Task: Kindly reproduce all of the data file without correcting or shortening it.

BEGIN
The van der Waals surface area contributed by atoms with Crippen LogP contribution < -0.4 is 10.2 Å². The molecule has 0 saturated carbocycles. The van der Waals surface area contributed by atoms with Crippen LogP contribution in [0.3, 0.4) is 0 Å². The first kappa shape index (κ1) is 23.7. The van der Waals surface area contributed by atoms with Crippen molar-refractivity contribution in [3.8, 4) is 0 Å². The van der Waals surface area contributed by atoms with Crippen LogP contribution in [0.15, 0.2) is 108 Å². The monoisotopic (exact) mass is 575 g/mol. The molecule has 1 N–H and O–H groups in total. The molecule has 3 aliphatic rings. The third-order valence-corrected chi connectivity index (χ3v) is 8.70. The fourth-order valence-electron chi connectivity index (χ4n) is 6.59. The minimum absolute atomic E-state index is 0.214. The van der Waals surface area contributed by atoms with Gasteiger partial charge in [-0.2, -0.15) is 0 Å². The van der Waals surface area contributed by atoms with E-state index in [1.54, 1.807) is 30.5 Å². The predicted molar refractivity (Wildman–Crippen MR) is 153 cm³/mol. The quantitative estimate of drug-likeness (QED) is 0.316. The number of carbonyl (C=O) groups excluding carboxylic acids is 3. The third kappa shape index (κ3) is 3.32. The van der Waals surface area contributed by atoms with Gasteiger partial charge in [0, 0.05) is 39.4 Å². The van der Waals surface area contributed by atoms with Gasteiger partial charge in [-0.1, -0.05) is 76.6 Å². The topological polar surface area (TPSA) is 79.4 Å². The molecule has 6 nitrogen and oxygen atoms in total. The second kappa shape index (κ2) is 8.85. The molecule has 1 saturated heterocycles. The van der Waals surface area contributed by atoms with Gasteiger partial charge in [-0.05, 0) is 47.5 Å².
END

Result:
The van der Waals surface area contributed by atoms with Crippen LogP contribution < -0.4 is 10.2 Å². The molecule has 0 saturated carbocycles. The van der Waals surface area contributed by atoms with Crippen LogP contribution in [0.3, 0.4) is 0 Å². The first kappa shape index (κ1) is 23.7. The van der Waals surface area contributed by atoms with Crippen molar-refractivity contribution in [3.8, 4) is 0 Å². The van der Waals surface area contributed by atoms with Crippen LogP contribution in [0.15, 0.2) is 108 Å². The monoisotopic (exact) mass is 575 g/mol. The molecule has 1 N–H and O–H groups in total. The molecule has 3 aliphatic rings. The third-order valence-corrected chi connectivity index (χ3v) is 8.70. The fourth-order valence-electron chi connectivity index (χ4n) is 6.59. The minimum absolute atomic E-state index is 0.214. The van der Waals surface area contributed by atoms with Gasteiger partial charge in [-0.2, -0.15) is 0 Å². The van der Waals surface area contributed by atoms with E-state index in [1.54, 1.807) is 30.5 Å². The predicted molar refractivity (Wildman–Crippen MR) is 153 cm³/mol. The quantitative estimate of drug-likeness (QED) is 0.316. The number of carbonyl (C=O) groups excluding carboxylic acids is 3. The third kappa shape index (κ3) is 3.32. The van der Waals surface area contributed by atoms with Gasteiger partial charge in [0, 0.05) is 39.4 Å². The van der Waals surface area contributed by atoms with Gasteiger partial charge in [-0.1, -0.05) is 76.6 Å². The topological polar surface area (TPSA) is 79.4 Å². The molecule has 6 nitrogen and oxygen atoms in total. The second kappa shape index (κ2) is 8.85. The molecule has 1 saturated heterocycles. The van der Waals surface area contributed by atoms with Gasteiger partial charge in [-0.05, 0) is 47.5 Å².